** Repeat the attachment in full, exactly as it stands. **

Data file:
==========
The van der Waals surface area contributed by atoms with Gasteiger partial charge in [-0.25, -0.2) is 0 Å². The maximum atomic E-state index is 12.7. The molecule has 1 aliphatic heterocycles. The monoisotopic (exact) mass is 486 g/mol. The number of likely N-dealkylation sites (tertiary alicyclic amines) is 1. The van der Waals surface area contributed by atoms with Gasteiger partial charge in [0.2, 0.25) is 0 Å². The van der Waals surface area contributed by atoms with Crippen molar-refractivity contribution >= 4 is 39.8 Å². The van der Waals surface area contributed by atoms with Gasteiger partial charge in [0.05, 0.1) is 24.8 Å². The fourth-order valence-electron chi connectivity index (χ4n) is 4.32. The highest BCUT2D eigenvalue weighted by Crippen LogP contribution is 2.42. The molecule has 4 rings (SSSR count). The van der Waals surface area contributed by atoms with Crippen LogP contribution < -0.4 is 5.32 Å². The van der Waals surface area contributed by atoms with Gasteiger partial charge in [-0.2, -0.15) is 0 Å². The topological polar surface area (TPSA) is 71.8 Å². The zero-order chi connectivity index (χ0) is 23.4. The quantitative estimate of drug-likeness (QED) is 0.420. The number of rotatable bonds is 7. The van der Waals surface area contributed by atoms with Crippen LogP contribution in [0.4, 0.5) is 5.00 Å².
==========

The van der Waals surface area contributed by atoms with Gasteiger partial charge in [-0.25, -0.2) is 0 Å². The maximum atomic E-state index is 12.7. The molecule has 1 aliphatic heterocycles. The monoisotopic (exact) mass is 486 g/mol. The number of likely N-dealkylation sites (tertiary alicyclic amines) is 1. The van der Waals surface area contributed by atoms with Gasteiger partial charge in [0.2, 0.25) is 0 Å². The van der Waals surface area contributed by atoms with Crippen molar-refractivity contribution >= 4 is 39.8 Å². The van der Waals surface area contributed by atoms with Gasteiger partial charge in [0.05, 0.1) is 24.8 Å². The fourth-order valence-electron chi connectivity index (χ4n) is 4.32. The highest BCUT2D eigenvalue weighted by Crippen LogP contribution is 2.42. The molecule has 4 rings (SSSR count). The van der Waals surface area contributed by atoms with Crippen LogP contribution < -0.4 is 5.32 Å². The van der Waals surface area contributed by atoms with Gasteiger partial charge in [-0.2, -0.15) is 0 Å². The topological polar surface area (TPSA) is 71.8 Å². The zero-order chi connectivity index (χ0) is 23.4. The quantitative estimate of drug-likeness (QED) is 0.420. The number of rotatable bonds is 7. The van der Waals surface area contributed by atoms with Crippen LogP contribution in [0.4, 0.5) is 5.00 Å².